While a complaint attacked by a Rule 12(b)(6) motion to dismiss does not need detailed factual allegations, a plaintiff's obligation to provide the 'grounds' of his 'entitlement to relief' requires more than labels and conclusions, and a formulaic recitation of the elements of a cause of action will not do. Factual allegations must be enough to raise a right to relief above the speculative level, on the assumption that all the allegations in the complaint are true (even if doubtful in fact).

Bell Atl. Corp. v. Twombly, 550 U.S. 544, 555 (2007). Thus, "a complaint must contain sufficient factual matter, accepted as true, to state a claim to relief that is plausible on its face." Iqbal, 129 S.Ct. at 1949. "A claim has facial plausibility when the plaintiff pleads factual content that allows the court draw the reasonable inference that the defendant is liable for the misconduct alleged." Iqbal, 129 S.Ct. at 1949.

The plausibility standard is not akin to a 'probability requirement,' but it asks more than a sheer possibility that a defendant has acted unlawfully. Where a complaint pleads facts that are 'merely consistent with' a defendant's liability, it stops short of the line between possibility and plausibility of 'entitlement to relief.' . . .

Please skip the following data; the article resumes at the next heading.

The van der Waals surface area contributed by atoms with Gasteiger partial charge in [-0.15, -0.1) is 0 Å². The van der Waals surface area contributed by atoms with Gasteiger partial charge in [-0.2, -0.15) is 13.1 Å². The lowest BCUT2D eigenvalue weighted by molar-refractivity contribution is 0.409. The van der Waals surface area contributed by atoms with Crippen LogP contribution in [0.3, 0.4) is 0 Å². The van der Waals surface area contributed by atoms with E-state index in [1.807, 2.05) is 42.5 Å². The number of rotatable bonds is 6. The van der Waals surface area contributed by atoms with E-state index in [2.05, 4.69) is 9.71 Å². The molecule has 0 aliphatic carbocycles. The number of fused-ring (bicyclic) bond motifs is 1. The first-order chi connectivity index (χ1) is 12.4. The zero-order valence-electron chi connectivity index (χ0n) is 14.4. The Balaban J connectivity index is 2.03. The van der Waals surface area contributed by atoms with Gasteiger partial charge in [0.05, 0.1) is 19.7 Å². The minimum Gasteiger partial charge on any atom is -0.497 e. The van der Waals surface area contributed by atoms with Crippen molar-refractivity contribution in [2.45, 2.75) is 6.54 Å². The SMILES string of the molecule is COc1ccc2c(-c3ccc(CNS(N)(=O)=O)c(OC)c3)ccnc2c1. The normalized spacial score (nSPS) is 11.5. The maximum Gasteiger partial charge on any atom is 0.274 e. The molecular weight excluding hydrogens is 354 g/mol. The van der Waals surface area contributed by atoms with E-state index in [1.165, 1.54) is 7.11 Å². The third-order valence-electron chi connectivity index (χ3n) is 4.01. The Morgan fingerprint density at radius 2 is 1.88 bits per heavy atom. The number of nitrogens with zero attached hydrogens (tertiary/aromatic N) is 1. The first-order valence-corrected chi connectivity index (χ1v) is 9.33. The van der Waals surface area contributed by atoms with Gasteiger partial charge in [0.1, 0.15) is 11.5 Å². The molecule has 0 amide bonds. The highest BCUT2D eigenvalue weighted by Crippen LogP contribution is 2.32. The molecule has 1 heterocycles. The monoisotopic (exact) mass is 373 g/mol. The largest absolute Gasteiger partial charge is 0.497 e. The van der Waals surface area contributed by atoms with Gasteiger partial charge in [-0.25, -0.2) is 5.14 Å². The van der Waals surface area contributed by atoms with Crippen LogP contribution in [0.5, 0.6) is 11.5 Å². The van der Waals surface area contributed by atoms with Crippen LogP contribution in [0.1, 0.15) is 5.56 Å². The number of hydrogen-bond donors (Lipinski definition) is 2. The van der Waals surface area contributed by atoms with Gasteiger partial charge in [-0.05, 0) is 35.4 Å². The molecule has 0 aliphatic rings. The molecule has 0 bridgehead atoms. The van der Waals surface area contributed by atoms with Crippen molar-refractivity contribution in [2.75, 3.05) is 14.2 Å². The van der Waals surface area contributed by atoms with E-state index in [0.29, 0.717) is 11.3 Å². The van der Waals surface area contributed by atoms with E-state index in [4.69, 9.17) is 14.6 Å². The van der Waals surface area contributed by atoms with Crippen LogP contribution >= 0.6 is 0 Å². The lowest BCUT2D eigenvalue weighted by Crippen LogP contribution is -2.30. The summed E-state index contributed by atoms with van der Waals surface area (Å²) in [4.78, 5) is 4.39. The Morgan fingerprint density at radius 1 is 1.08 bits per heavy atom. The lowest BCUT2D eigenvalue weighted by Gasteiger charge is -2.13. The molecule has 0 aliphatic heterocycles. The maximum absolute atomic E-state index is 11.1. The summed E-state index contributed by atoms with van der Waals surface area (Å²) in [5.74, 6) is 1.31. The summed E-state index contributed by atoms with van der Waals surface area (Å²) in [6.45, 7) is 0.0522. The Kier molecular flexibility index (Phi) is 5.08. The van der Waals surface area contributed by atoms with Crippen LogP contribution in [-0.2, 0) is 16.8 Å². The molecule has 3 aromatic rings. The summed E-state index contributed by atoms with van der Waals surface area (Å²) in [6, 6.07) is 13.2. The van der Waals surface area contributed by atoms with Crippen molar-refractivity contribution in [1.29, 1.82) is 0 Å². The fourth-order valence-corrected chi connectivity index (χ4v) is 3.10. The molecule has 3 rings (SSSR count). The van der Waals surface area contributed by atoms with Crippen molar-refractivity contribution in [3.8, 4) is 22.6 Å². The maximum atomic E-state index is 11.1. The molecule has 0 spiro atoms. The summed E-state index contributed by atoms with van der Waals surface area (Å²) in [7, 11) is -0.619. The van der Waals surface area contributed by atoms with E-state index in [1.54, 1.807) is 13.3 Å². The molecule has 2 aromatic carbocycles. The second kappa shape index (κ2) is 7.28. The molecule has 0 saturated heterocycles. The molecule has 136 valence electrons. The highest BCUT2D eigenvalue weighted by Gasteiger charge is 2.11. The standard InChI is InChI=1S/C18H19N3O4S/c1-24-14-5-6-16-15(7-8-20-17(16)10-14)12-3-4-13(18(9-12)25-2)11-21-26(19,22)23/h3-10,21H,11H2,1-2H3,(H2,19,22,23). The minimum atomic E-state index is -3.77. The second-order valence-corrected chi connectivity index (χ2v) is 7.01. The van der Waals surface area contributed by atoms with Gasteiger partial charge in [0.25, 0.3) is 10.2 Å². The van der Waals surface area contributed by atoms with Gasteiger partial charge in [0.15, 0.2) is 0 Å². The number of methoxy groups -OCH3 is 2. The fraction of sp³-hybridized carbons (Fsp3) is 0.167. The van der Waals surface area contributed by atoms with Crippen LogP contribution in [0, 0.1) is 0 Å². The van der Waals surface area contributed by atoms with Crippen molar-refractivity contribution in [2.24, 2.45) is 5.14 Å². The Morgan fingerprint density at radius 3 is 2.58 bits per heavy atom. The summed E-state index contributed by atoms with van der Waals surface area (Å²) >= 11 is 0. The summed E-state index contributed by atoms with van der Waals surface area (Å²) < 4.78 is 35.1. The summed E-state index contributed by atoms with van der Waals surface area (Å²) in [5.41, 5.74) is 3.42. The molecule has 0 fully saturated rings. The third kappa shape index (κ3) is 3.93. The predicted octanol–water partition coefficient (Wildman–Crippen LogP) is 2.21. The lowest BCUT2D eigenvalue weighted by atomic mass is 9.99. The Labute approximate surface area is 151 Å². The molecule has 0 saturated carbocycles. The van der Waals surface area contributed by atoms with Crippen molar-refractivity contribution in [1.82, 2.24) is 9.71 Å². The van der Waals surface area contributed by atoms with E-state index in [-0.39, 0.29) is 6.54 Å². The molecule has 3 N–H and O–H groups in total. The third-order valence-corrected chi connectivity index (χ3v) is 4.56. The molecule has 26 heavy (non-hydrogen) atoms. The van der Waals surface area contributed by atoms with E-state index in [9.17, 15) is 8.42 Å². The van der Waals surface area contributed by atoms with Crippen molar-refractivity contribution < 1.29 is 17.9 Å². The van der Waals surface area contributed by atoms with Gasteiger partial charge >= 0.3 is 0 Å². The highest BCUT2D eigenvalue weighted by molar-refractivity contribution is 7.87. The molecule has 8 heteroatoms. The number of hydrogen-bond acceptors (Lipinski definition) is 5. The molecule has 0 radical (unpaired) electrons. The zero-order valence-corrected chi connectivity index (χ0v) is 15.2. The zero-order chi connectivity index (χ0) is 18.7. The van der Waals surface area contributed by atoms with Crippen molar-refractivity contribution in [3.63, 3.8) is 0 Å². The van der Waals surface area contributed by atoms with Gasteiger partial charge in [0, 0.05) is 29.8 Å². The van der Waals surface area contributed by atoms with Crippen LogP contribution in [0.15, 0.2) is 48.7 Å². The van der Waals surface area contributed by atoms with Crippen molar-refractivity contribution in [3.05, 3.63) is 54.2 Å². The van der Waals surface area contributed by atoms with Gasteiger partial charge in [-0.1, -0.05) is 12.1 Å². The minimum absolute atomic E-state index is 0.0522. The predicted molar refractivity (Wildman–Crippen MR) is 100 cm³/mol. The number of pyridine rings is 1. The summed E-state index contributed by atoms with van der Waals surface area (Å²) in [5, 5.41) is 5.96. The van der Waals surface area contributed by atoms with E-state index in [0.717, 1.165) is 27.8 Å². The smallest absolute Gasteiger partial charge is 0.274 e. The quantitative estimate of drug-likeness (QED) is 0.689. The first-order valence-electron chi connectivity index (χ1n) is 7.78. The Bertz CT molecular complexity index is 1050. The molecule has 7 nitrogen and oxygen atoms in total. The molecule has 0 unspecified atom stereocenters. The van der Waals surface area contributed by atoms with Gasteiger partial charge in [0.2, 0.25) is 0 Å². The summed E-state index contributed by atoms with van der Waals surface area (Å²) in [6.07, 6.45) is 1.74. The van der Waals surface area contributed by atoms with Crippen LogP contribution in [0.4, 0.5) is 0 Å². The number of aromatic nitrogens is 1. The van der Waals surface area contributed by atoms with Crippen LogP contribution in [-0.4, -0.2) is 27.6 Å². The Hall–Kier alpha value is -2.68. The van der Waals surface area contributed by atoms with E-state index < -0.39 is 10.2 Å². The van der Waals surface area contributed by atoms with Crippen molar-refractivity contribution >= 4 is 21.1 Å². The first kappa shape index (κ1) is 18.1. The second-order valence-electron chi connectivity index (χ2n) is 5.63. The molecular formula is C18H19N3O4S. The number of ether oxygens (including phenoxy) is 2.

Determining whether a complaint states a plausible claim for relief will . . . be a context specific task that requires the reviewing court to draw on its judicial experience and common sense. But where the well-pleaded facts do not permit the court to infer more than the mere possibility of misconduct, the complaint has alleged -- but it has not shown -- that the pleader is entitled to relief.

Iqbal, 129 S.Ct. at 1949-50. "In sum, for a complaint to survive a motion to dismiss, the nonconclusory 'factual content,' and reasonable inferences from that content, must be plausibly suggestive of a claim entitling the plaintiff to relief." Moss v. United States Secret Service, 572 F.3d 962, 969 (9th Cir. 2009).


The complaint alleges that, in January of 2009, Defendant initiated a lawsuit by filing a complaint in the Court of Common Pleas, located in West Chester, Pennsylvania, against Plaintiff, a resident of the County of Tulare, City of Visalia, State of California ("Pennsylvania action"). To date, Defendant has never served Plaintiff with a summons or a copy of the complaint that was filed in Pennsylvania.

The complaint alleges that on or about March 5, 2009, Defendant served written discovery requests via facsimile, including form interrogatories and a request for the production of documents ("discovery requests"), upon Plaintiff at his business, Pacific West Controls, Inc., located in Visalia, California. The discovery requests concerned information for the Pennsylvania action and were entitled ". . . . Chasko's First Set of Interrogatories and Request for Documents to . . . . Owens." The complaint alleges that Defendant misused the legal process by serving discovery requests via facsimile to Plaintiff's business in California without having served Plaintiff with a copy of the summons ...